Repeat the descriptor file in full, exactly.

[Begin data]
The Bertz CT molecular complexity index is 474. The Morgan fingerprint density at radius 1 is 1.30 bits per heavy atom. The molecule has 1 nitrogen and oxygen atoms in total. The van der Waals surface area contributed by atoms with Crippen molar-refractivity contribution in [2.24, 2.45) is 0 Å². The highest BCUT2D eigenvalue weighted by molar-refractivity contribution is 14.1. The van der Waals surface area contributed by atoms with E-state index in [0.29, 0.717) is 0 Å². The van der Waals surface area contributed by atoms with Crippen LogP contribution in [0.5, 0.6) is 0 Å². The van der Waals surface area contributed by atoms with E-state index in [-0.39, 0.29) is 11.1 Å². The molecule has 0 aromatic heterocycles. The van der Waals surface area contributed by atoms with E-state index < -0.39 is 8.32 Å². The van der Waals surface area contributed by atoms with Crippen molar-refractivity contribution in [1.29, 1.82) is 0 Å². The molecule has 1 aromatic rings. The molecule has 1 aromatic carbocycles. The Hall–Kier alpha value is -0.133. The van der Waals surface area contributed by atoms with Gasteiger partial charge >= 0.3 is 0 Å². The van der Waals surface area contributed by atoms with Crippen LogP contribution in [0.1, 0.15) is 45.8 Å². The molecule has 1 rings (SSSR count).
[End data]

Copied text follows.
The Bertz CT molecular complexity index is 474. The Morgan fingerprint density at radius 1 is 1.30 bits per heavy atom. The molecule has 1 nitrogen and oxygen atoms in total. The van der Waals surface area contributed by atoms with Crippen molar-refractivity contribution in [2.24, 2.45) is 0 Å². The highest BCUT2D eigenvalue weighted by molar-refractivity contribution is 14.1. The van der Waals surface area contributed by atoms with E-state index in [0.29, 0.717) is 0 Å². The van der Waals surface area contributed by atoms with Crippen LogP contribution in [0.5, 0.6) is 0 Å². The van der Waals surface area contributed by atoms with E-state index in [-0.39, 0.29) is 11.1 Å². The molecule has 0 aromatic heterocycles. The van der Waals surface area contributed by atoms with E-state index < -0.39 is 8.32 Å². The van der Waals surface area contributed by atoms with Crippen molar-refractivity contribution in [1.29, 1.82) is 0 Å². The molecule has 1 aromatic rings. The molecule has 1 aromatic carbocycles. The Hall–Kier alpha value is -0.133. The van der Waals surface area contributed by atoms with Gasteiger partial charge >= 0.3 is 0 Å². The van der Waals surface area contributed by atoms with Crippen LogP contribution in [0.1, 0.15) is 45.8 Å². The molecule has 1 rings (SSSR count).